The relative cost of providing for a small number of migrants received into Western countries is many times that of providing for a much larger number of refugees in Syria and other countries in the region. For any given amount of state aid – or private charity – much more could be done for many more refugees in the Middle East, than could be achieved by spending the same sums on relocating a relatively small number of migrants. A report produced by War Child, a charity that serves child refugees in the Middle East, calculates that it costs 10 times more to support a refugee in the West than in the region (approximately $3,000 a year, compared to $30,000 to resettle refugees in Germany or other European nations).

Another report from November 2015 concluded that a relocated Syrian migrant requires an average funding of $64,370 for the first five years of relocation to the USA, while the UNHCR estimates that funding of $5,285 is required to support a refugee in the region over the same five-year period. The UNHCR is currently seeking to plug a $2.5 billion funding gap in its efforts to provide for four million Syrian refugees in the Middle East. This is what it would cost to relocate approximately 39,000 Syrians, and cover their costs in the United States. Save the Children, one of the largest charities working in the region, is able to provide a shelter kit, including tent and sleeping bags, to provide warm temporary accommodation for a refugee family for only $120. It is reasonable to compare the outcome for one refugee relocated to the USA, and supported for five years, with the possibility of providing shelter for more than 500 refugee families in the Middle East.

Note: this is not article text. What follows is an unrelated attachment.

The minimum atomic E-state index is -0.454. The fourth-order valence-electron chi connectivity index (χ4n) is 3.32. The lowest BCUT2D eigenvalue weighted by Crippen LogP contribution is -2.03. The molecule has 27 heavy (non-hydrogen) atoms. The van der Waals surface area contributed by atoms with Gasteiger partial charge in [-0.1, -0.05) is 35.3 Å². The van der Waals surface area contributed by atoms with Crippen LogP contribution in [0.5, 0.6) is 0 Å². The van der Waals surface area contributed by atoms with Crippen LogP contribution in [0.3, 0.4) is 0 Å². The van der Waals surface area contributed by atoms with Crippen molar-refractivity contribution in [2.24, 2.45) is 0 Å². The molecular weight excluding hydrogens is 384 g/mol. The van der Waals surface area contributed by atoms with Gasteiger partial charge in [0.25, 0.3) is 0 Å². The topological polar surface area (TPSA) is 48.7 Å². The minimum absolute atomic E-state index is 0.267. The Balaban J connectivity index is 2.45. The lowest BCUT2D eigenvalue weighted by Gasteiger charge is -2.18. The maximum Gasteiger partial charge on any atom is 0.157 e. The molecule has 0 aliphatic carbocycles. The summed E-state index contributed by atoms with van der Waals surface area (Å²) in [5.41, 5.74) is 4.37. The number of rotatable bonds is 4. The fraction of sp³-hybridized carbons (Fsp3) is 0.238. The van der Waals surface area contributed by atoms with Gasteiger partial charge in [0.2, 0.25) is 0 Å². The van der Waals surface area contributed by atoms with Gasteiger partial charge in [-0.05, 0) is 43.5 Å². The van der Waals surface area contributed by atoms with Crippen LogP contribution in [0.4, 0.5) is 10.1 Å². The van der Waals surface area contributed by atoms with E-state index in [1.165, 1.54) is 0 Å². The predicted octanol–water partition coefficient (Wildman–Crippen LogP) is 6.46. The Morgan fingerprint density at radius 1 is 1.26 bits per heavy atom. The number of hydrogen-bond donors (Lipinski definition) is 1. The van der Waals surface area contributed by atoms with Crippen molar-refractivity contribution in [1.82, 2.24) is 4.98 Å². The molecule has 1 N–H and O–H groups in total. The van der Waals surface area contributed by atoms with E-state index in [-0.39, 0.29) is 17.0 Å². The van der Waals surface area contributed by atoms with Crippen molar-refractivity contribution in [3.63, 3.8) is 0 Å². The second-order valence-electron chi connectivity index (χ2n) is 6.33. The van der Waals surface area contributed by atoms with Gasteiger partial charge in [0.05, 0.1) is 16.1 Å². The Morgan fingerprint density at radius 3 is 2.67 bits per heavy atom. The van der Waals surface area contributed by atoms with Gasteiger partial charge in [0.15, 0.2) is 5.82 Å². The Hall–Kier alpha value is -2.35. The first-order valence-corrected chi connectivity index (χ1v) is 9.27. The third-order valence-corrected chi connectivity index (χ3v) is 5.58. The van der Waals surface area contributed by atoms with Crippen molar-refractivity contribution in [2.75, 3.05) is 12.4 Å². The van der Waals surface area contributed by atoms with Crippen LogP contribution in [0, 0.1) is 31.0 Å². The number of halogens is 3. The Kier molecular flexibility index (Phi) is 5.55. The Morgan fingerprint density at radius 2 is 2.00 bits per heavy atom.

What is lacking, according to those working with this large displaced population is enough funding for more than short-term survival, as well as access to education and employment. This would allow the refugees in the still-stable countries of the Middle East to begin to sustain themselves and enjoy security and hope for the future. The focus on relocating a very small number of refugees to the West is causing a reduction in funding to both state and charity aid agencies, and adding to the desperate plight of those in the camps, while the properly targeted generosity of the West would, in fact, be able to transform the lives of millions without mass migration.

A child somewhere in Syria will certainly be better off if all the keyboard warriors took a break from purveying their unassailable cyber-logic to visit the website of one of the many charities actually helping refugees and donate something.